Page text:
Pleased to be able to share the cover of my forthcoming book Shakespearean Territories – due out in October 2018 with University of Chicago Press.
As many people will recognise, the image is a detail of ‘the Ditchley Portrait‘ of Queen Elizabeth at the National Portrait Gallery.
Here’s the table of contents:
Introduction: Shakespearean Territories
- Divided Territory: The Geo-politics of King Lear
- Vulnerable Territories: Regional Geopolitics in Hamlet and Macbeth
- The Territories: Majesty and Possession in King John
- Economic Territories: Laws, Economies, Agriculture and Banishment in Richard II
- Legal Territories: Conquest and Contest in Henry V and Edward III
- Colonial Territories: From The Tempest to the Eastern Mediterranean
- Measuring Territories: The Techniques of Rule
- Corporeal Territories: The Political Bodies of Coriolanus
- Outside Territory: The Forest in Titus Andronicus and As You Like It
Coda: Beyond Pale Territories
Update: The publisher description is now live and reads:
A large part of Shakespeare’s enduring appeal comes from his engagement with contemporary social and political issues. The modern practice of territory as a political concept and technology that emerged during Shakespeare’s life did not elude his profound political-geographical imagination. In Shakespearean Territories, Stuart Elden reveals through close readings of the plays just how much Shakespeare’s unique historical position, combined with his imagination and political understanding, can teach us about territory. Throughout his prolific career as a playwright, Shakespeare dramatized a world filled with technological advances in measuring, navigation, cartography, military operations, and surveying. His tragedies and histories—and even several of his comedies—open up important ways of thinking about strategy, economy, the law, and the colonial, providing critical insight into a significant juncture in history. Shakespeare’s plays explore many territorial themes: from the division of the kingdom in King Lear to the relations among Denmark, Norway, and Poland in Hamlet; from the Salic Law in Henry V to questions of disputed land and the politics of banishment in Richard II. Elden traces how Shakespeare developed a nuanced understanding of the complicated concept and practice of territory and, more broadly, the political-geographical relations between people, power, and place.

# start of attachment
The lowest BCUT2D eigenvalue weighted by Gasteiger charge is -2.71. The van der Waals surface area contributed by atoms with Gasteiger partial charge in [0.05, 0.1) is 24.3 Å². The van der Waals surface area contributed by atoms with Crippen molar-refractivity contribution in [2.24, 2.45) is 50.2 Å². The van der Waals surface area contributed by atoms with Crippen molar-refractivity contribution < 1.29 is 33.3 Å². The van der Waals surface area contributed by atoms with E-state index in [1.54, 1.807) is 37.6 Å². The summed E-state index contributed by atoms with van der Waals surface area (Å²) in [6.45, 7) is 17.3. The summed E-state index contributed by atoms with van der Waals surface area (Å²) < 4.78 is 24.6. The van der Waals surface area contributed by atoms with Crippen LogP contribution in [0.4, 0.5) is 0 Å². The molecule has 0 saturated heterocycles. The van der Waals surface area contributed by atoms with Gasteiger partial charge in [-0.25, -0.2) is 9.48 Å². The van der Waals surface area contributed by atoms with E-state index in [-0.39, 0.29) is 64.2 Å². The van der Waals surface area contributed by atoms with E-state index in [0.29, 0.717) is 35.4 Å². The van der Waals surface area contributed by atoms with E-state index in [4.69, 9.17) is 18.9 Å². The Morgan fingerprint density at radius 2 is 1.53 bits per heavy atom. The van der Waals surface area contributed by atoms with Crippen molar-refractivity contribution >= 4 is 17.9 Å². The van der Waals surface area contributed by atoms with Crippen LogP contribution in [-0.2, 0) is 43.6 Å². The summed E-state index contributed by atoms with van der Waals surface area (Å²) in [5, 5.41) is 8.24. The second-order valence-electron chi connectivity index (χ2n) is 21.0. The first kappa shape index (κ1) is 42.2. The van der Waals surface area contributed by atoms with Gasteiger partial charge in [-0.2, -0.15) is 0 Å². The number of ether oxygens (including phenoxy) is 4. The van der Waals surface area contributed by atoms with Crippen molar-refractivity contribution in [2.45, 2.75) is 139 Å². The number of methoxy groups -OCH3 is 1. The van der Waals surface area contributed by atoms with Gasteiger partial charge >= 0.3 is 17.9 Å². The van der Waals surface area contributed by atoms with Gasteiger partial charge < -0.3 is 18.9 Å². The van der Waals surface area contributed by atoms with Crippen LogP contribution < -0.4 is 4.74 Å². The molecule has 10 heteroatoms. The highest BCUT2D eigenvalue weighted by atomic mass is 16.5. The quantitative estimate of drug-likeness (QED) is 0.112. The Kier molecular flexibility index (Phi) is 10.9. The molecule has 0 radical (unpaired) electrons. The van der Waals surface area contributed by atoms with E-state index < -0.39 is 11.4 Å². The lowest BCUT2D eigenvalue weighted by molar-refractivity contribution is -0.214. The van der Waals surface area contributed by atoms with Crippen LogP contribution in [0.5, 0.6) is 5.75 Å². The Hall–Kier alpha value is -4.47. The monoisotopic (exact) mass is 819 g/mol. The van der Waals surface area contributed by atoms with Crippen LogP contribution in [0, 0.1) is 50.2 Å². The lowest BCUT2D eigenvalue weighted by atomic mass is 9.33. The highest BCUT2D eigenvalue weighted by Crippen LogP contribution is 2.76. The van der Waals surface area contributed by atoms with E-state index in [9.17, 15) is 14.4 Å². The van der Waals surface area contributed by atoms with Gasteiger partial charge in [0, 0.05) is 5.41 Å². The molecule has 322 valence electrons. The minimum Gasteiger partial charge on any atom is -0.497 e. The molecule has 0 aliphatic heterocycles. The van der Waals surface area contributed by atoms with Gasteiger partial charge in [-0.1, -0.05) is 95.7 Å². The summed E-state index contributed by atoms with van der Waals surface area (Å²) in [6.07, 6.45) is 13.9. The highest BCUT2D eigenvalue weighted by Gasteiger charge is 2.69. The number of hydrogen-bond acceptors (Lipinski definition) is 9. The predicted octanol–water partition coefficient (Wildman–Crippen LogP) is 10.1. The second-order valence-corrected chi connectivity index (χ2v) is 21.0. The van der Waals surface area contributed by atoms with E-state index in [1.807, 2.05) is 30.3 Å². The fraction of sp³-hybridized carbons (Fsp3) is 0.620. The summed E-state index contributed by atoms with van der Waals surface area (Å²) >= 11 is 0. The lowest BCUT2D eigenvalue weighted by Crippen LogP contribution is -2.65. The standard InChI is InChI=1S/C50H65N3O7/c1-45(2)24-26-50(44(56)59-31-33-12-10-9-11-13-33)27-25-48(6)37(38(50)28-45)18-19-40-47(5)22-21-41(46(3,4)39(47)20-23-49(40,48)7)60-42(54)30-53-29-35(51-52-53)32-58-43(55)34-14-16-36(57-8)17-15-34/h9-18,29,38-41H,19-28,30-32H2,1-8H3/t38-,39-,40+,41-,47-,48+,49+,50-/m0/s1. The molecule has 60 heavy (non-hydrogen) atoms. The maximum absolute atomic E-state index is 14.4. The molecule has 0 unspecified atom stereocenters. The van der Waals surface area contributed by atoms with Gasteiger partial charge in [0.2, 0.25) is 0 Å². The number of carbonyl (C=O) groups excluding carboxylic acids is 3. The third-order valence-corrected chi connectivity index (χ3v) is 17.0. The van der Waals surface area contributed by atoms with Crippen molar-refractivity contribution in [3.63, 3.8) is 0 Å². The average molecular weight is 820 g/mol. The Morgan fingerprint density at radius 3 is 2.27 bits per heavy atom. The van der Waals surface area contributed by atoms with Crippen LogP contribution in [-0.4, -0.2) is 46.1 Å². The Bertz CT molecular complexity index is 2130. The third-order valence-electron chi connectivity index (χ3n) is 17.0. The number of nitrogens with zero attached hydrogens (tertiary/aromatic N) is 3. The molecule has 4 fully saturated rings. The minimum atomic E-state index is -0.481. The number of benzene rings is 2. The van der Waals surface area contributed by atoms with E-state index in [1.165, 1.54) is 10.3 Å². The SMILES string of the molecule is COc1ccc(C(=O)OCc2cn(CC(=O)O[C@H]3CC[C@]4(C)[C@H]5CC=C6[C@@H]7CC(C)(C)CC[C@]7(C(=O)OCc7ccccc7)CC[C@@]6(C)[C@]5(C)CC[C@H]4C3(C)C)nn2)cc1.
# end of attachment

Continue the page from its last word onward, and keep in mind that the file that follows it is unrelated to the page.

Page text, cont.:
A meticulously researched study of over a dozen classic plays, Shakespearean Territories will provide new insights for geographers, political theorists and Shakespearean scholars alike.